Correlating Code & Community (part 3)
The first step in my attempt to combine DH and CCS approaches was to mine data from the ROMhacking website and paratexts distributed with the patches and to create a spreadsheet with relevant metadata. (All of this data is also included in the Tools rubric of this webtext.) On this basis, I began to analyze and visualize the data with the visualization software Tableau. But while this yielded some basic information that might be relevant for assessing the serial community (e.g., the number of mods produced each year, including upward and downward trends; a list of the top modders in the community; and a look at trends in the types of mods/hacks being produced), the visualizations themselves were not very interesting or informative on their own.
How could this high-level metadata be coordinated with and brought to bear on the code-level serialization processes that we saw in the hexcode? In looking for an answer, it became clear that I would have to find a way to collect some data about the code itself. The mods, themselves basically just diff files (i.e., files containing a record of the differences that are to be instantiated with respect to the original ROM file that is to be patched and modded), could be opened and compared with the diff function that powers some forms of DH-based textual analysis (e.g., text comparisons conducted with a piece of software like juxta). But the hexadecimal code that we can access here—and the sheer amount of it in each modded game, which consists of over 42,000 bytes—is not particularly conducive to analysis with such tools. In their current form, these tools do not support comparison of binary files, as they are geared towards comparison of human-readable text formats; as a consequence of this quasi-hermeneutic orientation, they are designed to deal best with differences at the level of words, sentences, and paragraphs, whereas the differences at stake in the masses of machine-readable hexcode are arguably more akin to typographical variations of typeface, point size, and kerning. Thus, the finer granularity and greater scope of code-level differences quickly strains text-oriented tools and pushes them beyond the limits of their designed purposes. It is therefore necessary to turn to code-oriented tools.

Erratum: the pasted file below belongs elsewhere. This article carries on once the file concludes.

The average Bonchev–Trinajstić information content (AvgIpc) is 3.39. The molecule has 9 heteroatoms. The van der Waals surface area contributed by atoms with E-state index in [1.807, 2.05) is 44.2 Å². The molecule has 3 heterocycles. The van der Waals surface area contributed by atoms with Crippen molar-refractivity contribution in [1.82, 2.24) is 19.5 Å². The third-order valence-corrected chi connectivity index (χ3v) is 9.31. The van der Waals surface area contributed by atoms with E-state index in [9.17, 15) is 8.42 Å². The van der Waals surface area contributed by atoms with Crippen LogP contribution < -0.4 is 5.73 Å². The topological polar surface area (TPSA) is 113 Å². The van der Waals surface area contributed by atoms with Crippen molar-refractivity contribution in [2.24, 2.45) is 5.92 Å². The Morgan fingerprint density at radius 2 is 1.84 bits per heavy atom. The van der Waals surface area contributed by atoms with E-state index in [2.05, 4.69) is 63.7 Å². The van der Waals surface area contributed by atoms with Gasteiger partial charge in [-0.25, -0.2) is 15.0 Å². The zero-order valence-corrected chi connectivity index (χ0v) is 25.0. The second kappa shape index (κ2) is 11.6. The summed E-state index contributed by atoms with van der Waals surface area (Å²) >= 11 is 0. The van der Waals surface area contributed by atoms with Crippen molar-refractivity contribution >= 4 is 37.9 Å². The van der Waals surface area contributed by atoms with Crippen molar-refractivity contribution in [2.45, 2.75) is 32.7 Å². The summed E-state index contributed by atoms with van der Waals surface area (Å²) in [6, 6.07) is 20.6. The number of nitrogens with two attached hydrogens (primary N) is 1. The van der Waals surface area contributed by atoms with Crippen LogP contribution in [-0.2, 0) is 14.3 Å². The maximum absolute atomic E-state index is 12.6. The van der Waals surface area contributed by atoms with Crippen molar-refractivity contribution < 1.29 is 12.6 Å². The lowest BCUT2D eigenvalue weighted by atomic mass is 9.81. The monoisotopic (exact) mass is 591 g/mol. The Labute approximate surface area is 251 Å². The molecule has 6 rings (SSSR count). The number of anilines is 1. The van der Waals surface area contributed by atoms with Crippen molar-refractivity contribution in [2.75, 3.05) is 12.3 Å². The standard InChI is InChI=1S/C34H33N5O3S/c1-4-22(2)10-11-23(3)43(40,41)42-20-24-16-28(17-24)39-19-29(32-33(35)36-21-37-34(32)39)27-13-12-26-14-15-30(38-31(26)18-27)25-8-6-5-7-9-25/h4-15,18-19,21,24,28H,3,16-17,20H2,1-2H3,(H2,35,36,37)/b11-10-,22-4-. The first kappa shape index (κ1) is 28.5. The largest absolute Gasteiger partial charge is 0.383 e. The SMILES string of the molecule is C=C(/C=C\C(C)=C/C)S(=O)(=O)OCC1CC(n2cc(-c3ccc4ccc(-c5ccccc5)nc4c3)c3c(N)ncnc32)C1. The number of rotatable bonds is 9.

Many existing hex editors also include a diff analysis, but to facilitate a greater degree of usability and hence to enable more efficient research methods it would be desirable to have a graphical display of differences between the files in order to see the changes at a glance. Hexcompare, a Linux-based visual diff program for quickly visualizing the differences between two binary programs (as seen in the images to the right), provides a model for this type of comparison. In the left-hand window, the large block at the top provides a quick global representation of code-level differences between two binary files; the field of blue represents the areas in which the two files are identical, while the red blocks indicate differences between them. Users are able to click on these blocks to jump to the relevant byte-level differences (bottom left window), and from there switch over to a more detailed hex editor view (right-hand window) that allows the user to drill down into the code. However, the comparison thus enabled is restricted by limitations of the software: It is available only for local use on a Linux machine (no online or cross-platform compatibility), and it only considers two files at a time. If this type of analysis is to be of use for seriality studies, which deals with larger sets and sequences of repetition and variation, it will have to assess a much larger set of files or automate the comparison process.